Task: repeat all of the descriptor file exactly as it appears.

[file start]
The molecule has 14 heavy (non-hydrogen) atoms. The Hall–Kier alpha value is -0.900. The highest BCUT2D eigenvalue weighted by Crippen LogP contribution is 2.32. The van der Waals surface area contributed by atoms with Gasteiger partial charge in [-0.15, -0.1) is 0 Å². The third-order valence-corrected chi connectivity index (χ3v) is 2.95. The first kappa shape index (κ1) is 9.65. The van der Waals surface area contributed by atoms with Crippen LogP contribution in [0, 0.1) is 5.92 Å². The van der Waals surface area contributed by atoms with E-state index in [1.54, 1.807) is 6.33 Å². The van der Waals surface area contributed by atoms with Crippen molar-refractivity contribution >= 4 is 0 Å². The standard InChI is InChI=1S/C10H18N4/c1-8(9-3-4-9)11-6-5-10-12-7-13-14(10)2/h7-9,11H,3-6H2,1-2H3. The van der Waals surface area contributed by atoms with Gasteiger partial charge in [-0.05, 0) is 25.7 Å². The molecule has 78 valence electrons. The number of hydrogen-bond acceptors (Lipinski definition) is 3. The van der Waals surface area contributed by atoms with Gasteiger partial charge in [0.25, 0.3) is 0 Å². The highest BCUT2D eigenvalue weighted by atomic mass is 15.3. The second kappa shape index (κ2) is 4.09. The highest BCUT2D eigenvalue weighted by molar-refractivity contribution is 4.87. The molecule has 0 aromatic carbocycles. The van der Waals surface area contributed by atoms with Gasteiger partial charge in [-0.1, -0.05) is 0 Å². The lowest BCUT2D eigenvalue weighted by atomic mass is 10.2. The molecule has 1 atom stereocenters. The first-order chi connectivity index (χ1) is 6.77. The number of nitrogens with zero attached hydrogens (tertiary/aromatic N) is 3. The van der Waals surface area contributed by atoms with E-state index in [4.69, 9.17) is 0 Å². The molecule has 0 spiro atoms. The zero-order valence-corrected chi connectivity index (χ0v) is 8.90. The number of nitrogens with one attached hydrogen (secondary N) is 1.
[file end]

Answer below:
The molecule has 14 heavy (non-hydrogen) atoms. The Hall–Kier alpha value is -0.900. The highest BCUT2D eigenvalue weighted by Crippen LogP contribution is 2.32. The van der Waals surface area contributed by atoms with Gasteiger partial charge in [-0.15, -0.1) is 0 Å². The third-order valence-corrected chi connectivity index (χ3v) is 2.95. The first kappa shape index (κ1) is 9.65. The van der Waals surface area contributed by atoms with Crippen LogP contribution in [0, 0.1) is 5.92 Å². The van der Waals surface area contributed by atoms with E-state index in [1.54, 1.807) is 6.33 Å². The van der Waals surface area contributed by atoms with Crippen molar-refractivity contribution >= 4 is 0 Å². The standard InChI is InChI=1S/C10H18N4/c1-8(9-3-4-9)11-6-5-10-12-7-13-14(10)2/h7-9,11H,3-6H2,1-2H3. The van der Waals surface area contributed by atoms with Gasteiger partial charge in [-0.05, 0) is 25.7 Å². The molecule has 78 valence electrons. The number of hydrogen-bond acceptors (Lipinski definition) is 3. The van der Waals surface area contributed by atoms with Gasteiger partial charge in [0.25, 0.3) is 0 Å². The highest BCUT2D eigenvalue weighted by atomic mass is 15.3. The second kappa shape index (κ2) is 4.09. The highest BCUT2D eigenvalue weighted by molar-refractivity contribution is 4.87. The molecule has 0 aromatic carbocycles. The van der Waals surface area contributed by atoms with Gasteiger partial charge in [-0.1, -0.05) is 0 Å². The lowest BCUT2D eigenvalue weighted by atomic mass is 10.2. The molecule has 1 atom stereocenters. The first-order chi connectivity index (χ1) is 6.77. The number of nitrogens with zero attached hydrogens (tertiary/aromatic N) is 3. The van der Waals surface area contributed by atoms with E-state index in [4.69, 9.17) is 0 Å². The molecule has 0 spiro atoms. The zero-order valence-corrected chi connectivity index (χ0v) is 8.90. The number of nitrogens with one attached hydrogen (secondary N) is 1.